The Massacre and the Problems of Depiction, after Picasso
2003

Watercolor shows in London

The extent of Hockney’s investment in a fresh medium within his long-established practice is revealed in two exhibitions in London, Five Double Portraits at the National Portrait Gallery and Painting on Paper at Annely Juda Fine Art. Together they attest to the broad subject matter and scale of Hockney’s work in watercolor, from portraiture to still-life. Of Hockney’s landscapes in particular, Adrian Searle writes in the Guardian: “Here is full, saturated colour, a greater freedom and playfulness .... These paintings are not afraid of their own joyful decorativeness .... Hockney is great at rocks and black glaciers, Iceland with its examples of weather, the Naples yellow horizon light at Nordkapp, and the white sun indistinguishable from the moon. Under the northern light, Hockney almost finds himself visionary.”

Nathan and Sam Joyce
Lauren, Dawn, Simon and Matthew Hockney
Studio Paint Trolley
Self Portrait in Oval Mirror
Self Portrait in Black Jacket and Tie
Self Portrait in Black Sweater
Self Portrait in Black T-Shirt
Self Portrait in Mirror

The Massacre and the Problems of Depiction

Hockney is daily occupied with more investigations into watercolor, working in his Los Angeles garden and studio as of early in the year, while his theoretical contributions to art history continue to stir debate at conferences such as “Optics, Optical Instruments and Painting: The Hockney–Falco Thesis Revisisted,” which he attends in Ghent. He resumes his address of the camera’s role in painting, this time its role as a witness in the massive, seven-sheet watercolor The Massacre and the Problems of Depiction. In Hockney’s take on Picasso’s epic work Massacre in Korea (1951), a hooded photographer is added, shooting the titular scene with a large-format camera.

The Massacre and the Problems of Depiction, after Picasso, 2003

[Picasso’s Massacre in Korea] was generally dismissed as propaganda and compared very unfavorably with Guernica [1937], and was rarely discussed again. Years later, on seeing it in the Picasso show at MoMA [in New York], I was struck by it. It stayed with me, and I began to see another interpretation. In 1950, images from the Second World War were still vivid and shocking; recovery from the war was just under way, when news of a new conflict far away from Paris arrived .... My point is that his image is a universal one, yet Picasso realized that the photographs were after the event, indeed in a way not telling us the terrible brutal activity of the camps but of the survivors—the few against the terrible number of deaths. So his painting is perhaps a painter’s response to the limitations of photography, limitations that are still with us, and need some debate today.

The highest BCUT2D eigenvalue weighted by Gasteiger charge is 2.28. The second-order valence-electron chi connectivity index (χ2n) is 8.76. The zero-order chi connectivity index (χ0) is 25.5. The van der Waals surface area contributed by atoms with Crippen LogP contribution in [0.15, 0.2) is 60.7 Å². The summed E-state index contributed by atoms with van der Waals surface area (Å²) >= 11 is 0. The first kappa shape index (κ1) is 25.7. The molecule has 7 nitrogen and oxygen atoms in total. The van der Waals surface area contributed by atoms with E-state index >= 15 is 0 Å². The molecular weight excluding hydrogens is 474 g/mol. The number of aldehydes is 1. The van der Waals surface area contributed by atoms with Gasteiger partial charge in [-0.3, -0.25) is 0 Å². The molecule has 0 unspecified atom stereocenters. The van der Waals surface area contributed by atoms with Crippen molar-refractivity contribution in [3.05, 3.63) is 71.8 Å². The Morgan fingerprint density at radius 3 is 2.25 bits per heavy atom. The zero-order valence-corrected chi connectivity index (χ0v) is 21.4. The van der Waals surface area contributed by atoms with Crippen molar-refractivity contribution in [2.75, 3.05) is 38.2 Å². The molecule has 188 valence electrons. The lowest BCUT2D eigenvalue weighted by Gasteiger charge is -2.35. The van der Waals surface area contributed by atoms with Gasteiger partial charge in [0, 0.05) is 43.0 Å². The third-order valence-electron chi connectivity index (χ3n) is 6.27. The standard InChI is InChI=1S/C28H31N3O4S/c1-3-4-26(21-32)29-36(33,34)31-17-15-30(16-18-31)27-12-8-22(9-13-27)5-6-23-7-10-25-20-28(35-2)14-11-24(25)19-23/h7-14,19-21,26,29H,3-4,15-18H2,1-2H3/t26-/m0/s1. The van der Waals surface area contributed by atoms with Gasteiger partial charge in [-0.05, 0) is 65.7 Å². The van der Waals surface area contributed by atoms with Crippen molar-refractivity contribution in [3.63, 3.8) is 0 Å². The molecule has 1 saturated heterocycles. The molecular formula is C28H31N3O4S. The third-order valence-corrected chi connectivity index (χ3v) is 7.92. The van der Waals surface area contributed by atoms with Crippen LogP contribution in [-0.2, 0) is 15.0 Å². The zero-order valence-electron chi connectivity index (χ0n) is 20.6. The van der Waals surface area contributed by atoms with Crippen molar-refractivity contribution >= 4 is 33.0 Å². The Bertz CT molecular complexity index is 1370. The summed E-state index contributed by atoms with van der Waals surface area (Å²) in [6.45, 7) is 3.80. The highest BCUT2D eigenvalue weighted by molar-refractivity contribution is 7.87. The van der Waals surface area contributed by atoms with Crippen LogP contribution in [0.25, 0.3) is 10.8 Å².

Study Sketch for 'The Massacre and the Problems of Depiction', 2003

Norway, London, and Los Angeles

Hockney makes a second trip to Norway, where he continues to capture its natural beauty in watercolor. Back in London and then L.A., he continues [NESTED] painting double-portraits, his dogs, various interiors, and his L.A. garden.

Self Portrait with Red Braces, 2003
Self Portrait with Red Braces, 2003
Study for 'House. Midfjord'
Setting Sun. Midfjord
Midfjord. Birches, First Version
Rorbu. Vestrefjord
Sun and Trees. Midfjord 2nd Version
Still Life with Palette. Norway
Fjord and Meadow
Midfjord. Birches. Second Version
Sun and Trees. Midfjord. Third Version
Near Trollstiggen
Car Parked. Vestrefjord
Cloud. Vestrefjord
Gregory Reading. Vestrefjord
Interior. Vestrefjord
Sun and Sea. Fragment.
The House. Vestrefjord
House. Vestrefjord
Bergen Harbour
Midnight Sun, Norway
Midnight Sun, Norway II
Sun and Sea, Norway
Sun Study
Sun and Sea Study
Sunset, Norway
Looking into the Sun
In the Garden. Pembroke Studios
Edwardes Square. London
Cactus Garden III
Los Angeles Studio
View from Terrace II
Four Views of Montcalm Terrace
Boodgie Sleeping I
Boodgie, February 15, 2003
Boodgie Moving Around the Kitchen

Exhibitions

Solo

  • Five Double Portraits, National Portrait Gallery, London (Jan 16–Jun 29).
  • Painting on Paper, Annely Juda Fine Art, London (Jan 17–Mar 1); catalogue.
  • David Hockney, Leslie Sacks Fine Art, Los Angeles (Feb 1–22).
  • David Hockney, Kunstverein Ulm (Jul 20–Aug 31).
  • Gravures et lithographies, Galerie Lelong, Paris (Nov 5–Dec 23).

Group

  • Focus on the Figure, Palm Springs Desert Museum (Jan 23–Feb 16).
  • Splendid Pages: The Molly and Walter Bareiss Collection of Modern Illustrated Books, Toledo Museum of Art, Toledo, OH (Feb 14–May 11); catalogue.
  • Forty Years, Richard Gray Gallery, New York (May 3–May 31); travels to Richard Gray Gallery, Chicago (Sep 5–Oct 3).
  • Editions Alecto: A Fury for Prints. Artist’s Prints and Multiples 1960–1981, Whitworth Art Gallery, Manchester (May 14–Aug 14); travels to Bankside Gallery, London (Sep) and City Arts Centre, Edinburgh (Oct).
  • Looking at Photographs: 125 Masterpieces from the Museum of Modern Art, State Hermitage Museum, St. Petersburg (Jun 21–Aug 31); travels to Pushkin State Museum of Fine Arts, Moscow.
  • Reverie: Works from the Collection of Douglas S. Cramer, Speed Art Museum, Louisville (Jul 22–Oct 5); catalogue.
  • A Bigger Splash: British Art from Tate, 1960–2003, Pavilhão Lucas Nogueira Garcez (Aug 4–Oct 26) and Instituto Tomie Ohtake (Aug 5–Sep 21), Sao Pãulo; catalogue.
  • Made in California: Selections from the Frederick R. Weisman Art Foundation Collection, Todd Madigan Gallery, California State University, Bakersfield (Sep 12–Nov 15).

Publication

Publication

  • Hockney’s Portraits and People, with texts by Kay Heymer and Marco Livingstone, London: Thames & Hudson.

Film

Film

  • David Hockney: Double Portrait, 49 min., directed by Christopher Swayne and Bruno Wollheim.

Honors

Honors

  • Honorary degree, Academy of Fine Arts, Florence.
  • Lorenzo de’Medici Lifetime Career Award, Florence Biennale.